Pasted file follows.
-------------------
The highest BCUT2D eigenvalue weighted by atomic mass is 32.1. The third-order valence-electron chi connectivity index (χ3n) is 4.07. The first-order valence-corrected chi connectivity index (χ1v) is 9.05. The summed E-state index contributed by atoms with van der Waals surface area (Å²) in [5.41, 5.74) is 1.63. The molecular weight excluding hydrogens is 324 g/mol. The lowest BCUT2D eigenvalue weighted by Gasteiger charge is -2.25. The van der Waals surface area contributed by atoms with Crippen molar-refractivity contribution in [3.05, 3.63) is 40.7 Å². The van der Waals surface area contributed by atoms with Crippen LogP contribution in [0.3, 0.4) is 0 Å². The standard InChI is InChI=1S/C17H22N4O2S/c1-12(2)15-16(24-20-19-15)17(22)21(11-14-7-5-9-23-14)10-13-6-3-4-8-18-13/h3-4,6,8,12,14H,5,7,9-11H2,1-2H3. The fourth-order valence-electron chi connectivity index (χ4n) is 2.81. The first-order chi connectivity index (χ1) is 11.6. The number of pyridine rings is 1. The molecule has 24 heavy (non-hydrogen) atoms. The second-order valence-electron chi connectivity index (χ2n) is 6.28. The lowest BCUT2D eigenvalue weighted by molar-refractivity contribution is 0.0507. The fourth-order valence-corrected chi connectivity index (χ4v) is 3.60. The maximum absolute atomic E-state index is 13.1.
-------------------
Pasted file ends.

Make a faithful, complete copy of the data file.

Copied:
The highest BCUT2D eigenvalue weighted by atomic mass is 32.1. The third-order valence-electron chi connectivity index (χ3n) is 4.07. The first-order valence-corrected chi connectivity index (χ1v) is 9.05. The summed E-state index contributed by atoms with van der Waals surface area (Å²) in [5.41, 5.74) is 1.63. The molecular weight excluding hydrogens is 324 g/mol. The lowest BCUT2D eigenvalue weighted by Gasteiger charge is -2.25. The van der Waals surface area contributed by atoms with Crippen molar-refractivity contribution in [3.05, 3.63) is 40.7 Å². The van der Waals surface area contributed by atoms with Crippen LogP contribution in [0.3, 0.4) is 0 Å². The standard InChI is InChI=1S/C17H22N4O2S/c1-12(2)15-16(24-20-19-15)17(22)21(11-14-7-5-9-23-14)10-13-6-3-4-8-18-13/h3-4,6,8,12,14H,5,7,9-11H2,1-2H3. The fourth-order valence-electron chi connectivity index (χ4n) is 2.81. The first-order chi connectivity index (χ1) is 11.6. The number of pyridine rings is 1. The molecule has 24 heavy (non-hydrogen) atoms. The second-order valence-electron chi connectivity index (χ2n) is 6.28. The lowest BCUT2D eigenvalue weighted by molar-refractivity contribution is 0.0507. The fourth-order valence-corrected chi connectivity index (χ4v) is 3.60. The maximum absolute atomic E-state index is 13.1.